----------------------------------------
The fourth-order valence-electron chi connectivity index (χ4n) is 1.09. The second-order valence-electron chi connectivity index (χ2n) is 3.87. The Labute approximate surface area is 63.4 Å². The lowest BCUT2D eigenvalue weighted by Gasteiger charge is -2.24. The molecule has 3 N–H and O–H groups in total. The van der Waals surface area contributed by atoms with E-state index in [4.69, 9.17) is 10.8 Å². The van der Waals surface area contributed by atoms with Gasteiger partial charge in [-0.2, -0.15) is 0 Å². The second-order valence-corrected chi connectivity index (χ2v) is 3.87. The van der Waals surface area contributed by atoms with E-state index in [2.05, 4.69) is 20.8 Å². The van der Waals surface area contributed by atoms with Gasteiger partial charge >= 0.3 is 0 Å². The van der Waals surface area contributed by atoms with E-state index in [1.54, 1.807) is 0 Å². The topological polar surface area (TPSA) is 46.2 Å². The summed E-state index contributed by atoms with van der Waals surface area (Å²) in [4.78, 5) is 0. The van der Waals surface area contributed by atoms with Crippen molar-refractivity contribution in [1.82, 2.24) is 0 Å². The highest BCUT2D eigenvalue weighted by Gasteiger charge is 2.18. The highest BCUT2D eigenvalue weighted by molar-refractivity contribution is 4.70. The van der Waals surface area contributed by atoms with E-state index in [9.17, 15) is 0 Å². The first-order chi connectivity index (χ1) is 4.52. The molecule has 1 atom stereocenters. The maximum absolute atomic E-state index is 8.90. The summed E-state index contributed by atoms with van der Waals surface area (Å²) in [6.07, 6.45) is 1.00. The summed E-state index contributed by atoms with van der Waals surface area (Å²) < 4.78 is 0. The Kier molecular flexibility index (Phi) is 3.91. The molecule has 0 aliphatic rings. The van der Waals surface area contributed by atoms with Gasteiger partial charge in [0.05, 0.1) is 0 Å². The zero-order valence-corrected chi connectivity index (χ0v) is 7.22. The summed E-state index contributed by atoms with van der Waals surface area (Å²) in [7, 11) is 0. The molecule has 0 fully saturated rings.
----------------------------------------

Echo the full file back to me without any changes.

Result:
The fourth-order valence-electron chi connectivity index (χ4n) is 1.09. The second-order valence-electron chi connectivity index (χ2n) is 3.87. The Labute approximate surface area is 63.4 Å². The lowest BCUT2D eigenvalue weighted by Gasteiger charge is -2.24. The molecule has 3 N–H and O–H groups in total. The van der Waals surface area contributed by atoms with E-state index in [4.69, 9.17) is 10.8 Å². The van der Waals surface area contributed by atoms with Gasteiger partial charge in [-0.2, -0.15) is 0 Å². The second-order valence-corrected chi connectivity index (χ2v) is 3.87. The van der Waals surface area contributed by atoms with E-state index in [2.05, 4.69) is 20.8 Å². The van der Waals surface area contributed by atoms with Gasteiger partial charge >= 0.3 is 0 Å². The van der Waals surface area contributed by atoms with E-state index in [1.54, 1.807) is 0 Å². The topological polar surface area (TPSA) is 46.2 Å². The summed E-state index contributed by atoms with van der Waals surface area (Å²) in [4.78, 5) is 0. The van der Waals surface area contributed by atoms with Crippen molar-refractivity contribution in [1.82, 2.24) is 0 Å². The highest BCUT2D eigenvalue weighted by Gasteiger charge is 2.18. The highest BCUT2D eigenvalue weighted by molar-refractivity contribution is 4.70. The van der Waals surface area contributed by atoms with E-state index in [9.17, 15) is 0 Å². The first-order chi connectivity index (χ1) is 4.52. The molecule has 1 atom stereocenters. The maximum absolute atomic E-state index is 8.90. The summed E-state index contributed by atoms with van der Waals surface area (Å²) in [6.07, 6.45) is 1.00. The summed E-state index contributed by atoms with van der Waals surface area (Å²) < 4.78 is 0. The Kier molecular flexibility index (Phi) is 3.91. The molecule has 0 aliphatic rings. The van der Waals surface area contributed by atoms with Gasteiger partial charge in [0.05, 0.1) is 0 Å². The zero-order valence-corrected chi connectivity index (χ0v) is 7.22. The summed E-state index contributed by atoms with van der Waals surface area (Å²) in [7, 11) is 0. The molecule has 0 fully saturated rings.